Page last updated at 08:17 GMT, Tuesday, 29 April 2008 09:17 UK

Iran boosts Sri Lankan refinery

Presidents Ahmadinejad (left) and Rajapaksa attend press conference in Colombo
Mr Ahmadinejad (left) said improving ties would help peace

Iranian President Mahmoud Ahmadinejad has inaugurated a project to boost Sri Lanka's oil refining capacity during a brief visit to the country.

Mr Ahmadinejad said boosting ties between Tehran and Colombo would help peace and stability in the region.

Iran is emerging as a major economic donor in Sri Lanka which is under pressure on human rights issues as war has resumed with the Tamil Tigers.

Mr Ahmadinejad held talks in Pakistan on Monday and is heading on to India.

'Fair play'

Sri Lanka's government has hailed Mr Ahmadinejad's visit as cementing relations with Iran.

The capital is festooned with flags, and bill boards proclaiming "Traditional Asian Solidarity".

During his short visit President Ahmadinejad toured development projects which Iran is helping to fund.

He held talks with his counterpart, Mahinda Rajapaksa, and signed a number of economic accords.

"We are seeking justice and fair play in the world and Sri Lanka and Iran have agreed to co-operate in all spheres for the mutual benefit of each other," the Iranian president told reporters.

Iran has already agreed soft loans and grants of $1.9bn for a hydroelectric and irrigation scheme and to upgrade Sri Lanka's main oil refinery, as well as to buy Iranian oil.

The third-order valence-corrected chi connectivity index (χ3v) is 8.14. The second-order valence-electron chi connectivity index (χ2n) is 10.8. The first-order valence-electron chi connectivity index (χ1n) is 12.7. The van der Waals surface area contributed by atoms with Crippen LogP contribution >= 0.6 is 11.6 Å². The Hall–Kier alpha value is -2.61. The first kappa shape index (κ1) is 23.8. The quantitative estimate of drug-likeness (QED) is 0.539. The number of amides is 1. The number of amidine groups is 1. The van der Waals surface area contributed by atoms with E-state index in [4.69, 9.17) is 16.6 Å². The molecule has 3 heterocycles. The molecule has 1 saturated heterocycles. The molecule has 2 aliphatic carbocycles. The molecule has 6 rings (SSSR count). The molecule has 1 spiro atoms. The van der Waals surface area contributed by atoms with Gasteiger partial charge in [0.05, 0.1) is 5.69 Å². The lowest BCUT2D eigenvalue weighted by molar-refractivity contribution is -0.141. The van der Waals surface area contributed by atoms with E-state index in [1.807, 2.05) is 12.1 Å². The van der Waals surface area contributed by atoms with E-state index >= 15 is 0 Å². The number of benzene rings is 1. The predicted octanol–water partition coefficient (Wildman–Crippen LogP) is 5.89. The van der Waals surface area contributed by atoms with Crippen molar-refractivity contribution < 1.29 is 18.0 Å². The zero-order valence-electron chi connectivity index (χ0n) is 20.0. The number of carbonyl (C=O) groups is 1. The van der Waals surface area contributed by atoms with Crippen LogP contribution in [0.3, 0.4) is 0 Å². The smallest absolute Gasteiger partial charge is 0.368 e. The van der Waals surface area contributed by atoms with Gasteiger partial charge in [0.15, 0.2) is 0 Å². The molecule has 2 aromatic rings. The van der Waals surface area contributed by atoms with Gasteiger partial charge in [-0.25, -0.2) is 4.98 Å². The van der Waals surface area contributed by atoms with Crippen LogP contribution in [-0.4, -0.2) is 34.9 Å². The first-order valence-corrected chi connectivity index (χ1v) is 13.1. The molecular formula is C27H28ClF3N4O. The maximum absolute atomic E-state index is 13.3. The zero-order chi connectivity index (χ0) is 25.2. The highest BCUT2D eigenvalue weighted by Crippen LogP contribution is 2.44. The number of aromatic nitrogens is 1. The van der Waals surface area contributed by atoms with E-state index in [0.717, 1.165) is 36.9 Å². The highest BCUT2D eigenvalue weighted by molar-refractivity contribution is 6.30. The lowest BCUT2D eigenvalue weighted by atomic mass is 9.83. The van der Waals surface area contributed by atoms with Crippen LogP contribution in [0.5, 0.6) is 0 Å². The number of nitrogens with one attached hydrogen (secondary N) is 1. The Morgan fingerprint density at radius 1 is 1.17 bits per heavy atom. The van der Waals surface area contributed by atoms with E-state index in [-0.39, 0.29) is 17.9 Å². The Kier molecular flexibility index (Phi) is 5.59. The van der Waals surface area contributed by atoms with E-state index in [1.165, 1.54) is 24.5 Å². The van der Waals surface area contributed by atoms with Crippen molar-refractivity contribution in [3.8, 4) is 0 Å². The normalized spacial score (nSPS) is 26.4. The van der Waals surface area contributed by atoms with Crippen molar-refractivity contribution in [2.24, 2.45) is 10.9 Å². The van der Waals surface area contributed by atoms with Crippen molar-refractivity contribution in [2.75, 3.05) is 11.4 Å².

Sri Lanka is heavily reliant on Iran for its supplies of crude.

China has also come forward with money for a new port and other projects.

Policy shift

The BBC's Roland Buerk in Colombo says Sri Lanka is slowly turning towards Asian countries which offer more donor money than traditional Western allies as well as less criticism over human rights.

Foreign Secretary Dr Palitha Kohona told the BBC: "Asians don't hector each other from public pulpits. They're more ready with assistance and less ready with gratuitous advice."

Our correspondent says Sri Lanka has come under pressure from some countries over its human rights record as war has resumed with Tamil Tiger rebels fighting for independence in the island's north and east.

In March a US state department report accused government forces and allied militias of unlawful killing, torture, hostage-taking and extortion with impunity.

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